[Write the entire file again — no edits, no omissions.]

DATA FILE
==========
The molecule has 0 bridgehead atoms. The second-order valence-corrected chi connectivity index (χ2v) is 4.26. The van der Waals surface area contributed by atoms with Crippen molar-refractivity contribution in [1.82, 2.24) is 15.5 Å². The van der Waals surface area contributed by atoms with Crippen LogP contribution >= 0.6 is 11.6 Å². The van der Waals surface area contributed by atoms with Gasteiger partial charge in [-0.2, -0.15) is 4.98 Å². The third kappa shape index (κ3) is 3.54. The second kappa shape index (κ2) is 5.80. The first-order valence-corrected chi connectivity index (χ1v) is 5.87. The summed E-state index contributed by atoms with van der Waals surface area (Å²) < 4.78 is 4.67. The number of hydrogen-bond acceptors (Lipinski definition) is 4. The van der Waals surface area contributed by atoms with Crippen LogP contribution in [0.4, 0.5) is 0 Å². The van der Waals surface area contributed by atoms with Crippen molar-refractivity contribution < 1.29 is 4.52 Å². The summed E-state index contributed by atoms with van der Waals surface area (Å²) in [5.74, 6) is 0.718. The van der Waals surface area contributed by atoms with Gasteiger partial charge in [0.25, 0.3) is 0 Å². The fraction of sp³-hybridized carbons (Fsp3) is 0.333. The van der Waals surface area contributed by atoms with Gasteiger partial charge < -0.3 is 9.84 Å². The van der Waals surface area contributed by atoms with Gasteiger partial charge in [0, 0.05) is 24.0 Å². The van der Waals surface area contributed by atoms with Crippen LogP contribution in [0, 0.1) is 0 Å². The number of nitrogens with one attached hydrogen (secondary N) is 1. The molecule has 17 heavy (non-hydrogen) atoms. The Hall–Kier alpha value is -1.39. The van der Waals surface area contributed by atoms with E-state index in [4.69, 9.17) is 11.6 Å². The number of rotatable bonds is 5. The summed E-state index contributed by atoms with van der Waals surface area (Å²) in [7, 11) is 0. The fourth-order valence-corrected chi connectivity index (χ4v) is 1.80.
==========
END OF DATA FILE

The molecule has 0 bridgehead atoms. The second-order valence-corrected chi connectivity index (χ2v) is 4.26. The van der Waals surface area contributed by atoms with Crippen molar-refractivity contribution in [1.82, 2.24) is 15.5 Å². The van der Waals surface area contributed by atoms with Crippen LogP contribution >= 0.6 is 11.6 Å². The van der Waals surface area contributed by atoms with Gasteiger partial charge in [-0.2, -0.15) is 4.98 Å². The third kappa shape index (κ3) is 3.54. The second kappa shape index (κ2) is 5.80. The first-order valence-corrected chi connectivity index (χ1v) is 5.87. The summed E-state index contributed by atoms with van der Waals surface area (Å²) < 4.78 is 4.67. The number of hydrogen-bond acceptors (Lipinski definition) is 4. The van der Waals surface area contributed by atoms with Crippen LogP contribution in [0.4, 0.5) is 0 Å². The van der Waals surface area contributed by atoms with Crippen molar-refractivity contribution < 1.29 is 4.52 Å². The summed E-state index contributed by atoms with van der Waals surface area (Å²) in [5.74, 6) is 0.718. The van der Waals surface area contributed by atoms with Gasteiger partial charge in [0.25, 0.3) is 0 Å². The fraction of sp³-hybridized carbons (Fsp3) is 0.333. The van der Waals surface area contributed by atoms with Gasteiger partial charge < -0.3 is 9.84 Å². The van der Waals surface area contributed by atoms with Gasteiger partial charge in [0, 0.05) is 24.0 Å². The van der Waals surface area contributed by atoms with Crippen LogP contribution in [0, 0.1) is 0 Å². The number of nitrogens with one attached hydrogen (secondary N) is 1. The molecule has 17 heavy (non-hydrogen) atoms. The Hall–Kier alpha value is -1.39. The van der Waals surface area contributed by atoms with E-state index in [4.69, 9.17) is 11.6 Å². The number of rotatable bonds is 5. The summed E-state index contributed by atoms with van der Waals surface area (Å²) in [7, 11) is 0. The fourth-order valence-corrected chi connectivity index (χ4v) is 1.80.